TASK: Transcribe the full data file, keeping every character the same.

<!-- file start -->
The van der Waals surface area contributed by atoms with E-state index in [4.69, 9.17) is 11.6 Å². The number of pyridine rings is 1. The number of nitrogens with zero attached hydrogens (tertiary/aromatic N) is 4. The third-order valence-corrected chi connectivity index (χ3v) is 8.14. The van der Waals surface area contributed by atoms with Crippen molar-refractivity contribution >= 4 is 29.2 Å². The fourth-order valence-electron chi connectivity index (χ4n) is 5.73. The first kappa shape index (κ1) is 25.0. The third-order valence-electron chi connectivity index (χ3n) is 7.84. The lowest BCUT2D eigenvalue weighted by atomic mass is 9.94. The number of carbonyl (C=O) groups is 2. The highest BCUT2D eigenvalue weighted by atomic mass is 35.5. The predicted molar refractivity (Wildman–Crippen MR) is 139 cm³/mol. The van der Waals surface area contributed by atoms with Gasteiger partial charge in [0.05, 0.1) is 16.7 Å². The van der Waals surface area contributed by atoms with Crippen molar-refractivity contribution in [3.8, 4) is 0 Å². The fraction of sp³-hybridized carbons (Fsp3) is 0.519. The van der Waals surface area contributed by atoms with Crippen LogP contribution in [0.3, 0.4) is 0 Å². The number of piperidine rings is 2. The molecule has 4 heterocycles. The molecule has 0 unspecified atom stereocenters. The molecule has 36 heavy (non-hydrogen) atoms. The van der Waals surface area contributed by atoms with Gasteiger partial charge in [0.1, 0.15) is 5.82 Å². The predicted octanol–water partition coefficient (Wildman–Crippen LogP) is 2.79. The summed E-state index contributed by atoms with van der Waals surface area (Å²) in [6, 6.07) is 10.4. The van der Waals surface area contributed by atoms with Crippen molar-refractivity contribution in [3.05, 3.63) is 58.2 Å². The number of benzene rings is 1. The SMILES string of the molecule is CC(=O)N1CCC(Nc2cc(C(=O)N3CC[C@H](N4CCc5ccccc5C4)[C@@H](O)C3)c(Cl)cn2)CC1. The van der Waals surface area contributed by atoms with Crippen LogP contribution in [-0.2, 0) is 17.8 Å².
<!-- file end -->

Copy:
The van der Waals surface area contributed by atoms with E-state index in [4.69, 9.17) is 11.6 Å². The number of pyridine rings is 1. The number of nitrogens with zero attached hydrogens (tertiary/aromatic N) is 4. The third-order valence-corrected chi connectivity index (χ3v) is 8.14. The van der Waals surface area contributed by atoms with Crippen molar-refractivity contribution >= 4 is 29.2 Å². The fourth-order valence-electron chi connectivity index (χ4n) is 5.73. The first kappa shape index (κ1) is 25.0. The third-order valence-electron chi connectivity index (χ3n) is 7.84. The lowest BCUT2D eigenvalue weighted by atomic mass is 9.94. The number of carbonyl (C=O) groups is 2. The highest BCUT2D eigenvalue weighted by atomic mass is 35.5. The predicted molar refractivity (Wildman–Crippen MR) is 139 cm³/mol. The van der Waals surface area contributed by atoms with Gasteiger partial charge in [0.05, 0.1) is 16.7 Å². The van der Waals surface area contributed by atoms with Crippen molar-refractivity contribution in [3.8, 4) is 0 Å². The fraction of sp³-hybridized carbons (Fsp3) is 0.519. The van der Waals surface area contributed by atoms with Crippen LogP contribution in [0.3, 0.4) is 0 Å². The number of piperidine rings is 2. The molecule has 4 heterocycles. The molecule has 0 unspecified atom stereocenters. The molecule has 36 heavy (non-hydrogen) atoms. The van der Waals surface area contributed by atoms with Gasteiger partial charge in [0.1, 0.15) is 5.82 Å². The predicted octanol–water partition coefficient (Wildman–Crippen LogP) is 2.79. The summed E-state index contributed by atoms with van der Waals surface area (Å²) in [6, 6.07) is 10.4. The van der Waals surface area contributed by atoms with Crippen molar-refractivity contribution in [3.05, 3.63) is 58.2 Å². The number of benzene rings is 1. The SMILES string of the molecule is CC(=O)N1CCC(Nc2cc(C(=O)N3CC[C@H](N4CCc5ccccc5C4)[C@@H](O)C3)c(Cl)cn2)CC1. The van der Waals surface area contributed by atoms with Crippen LogP contribution in [-0.2, 0) is 17.8 Å².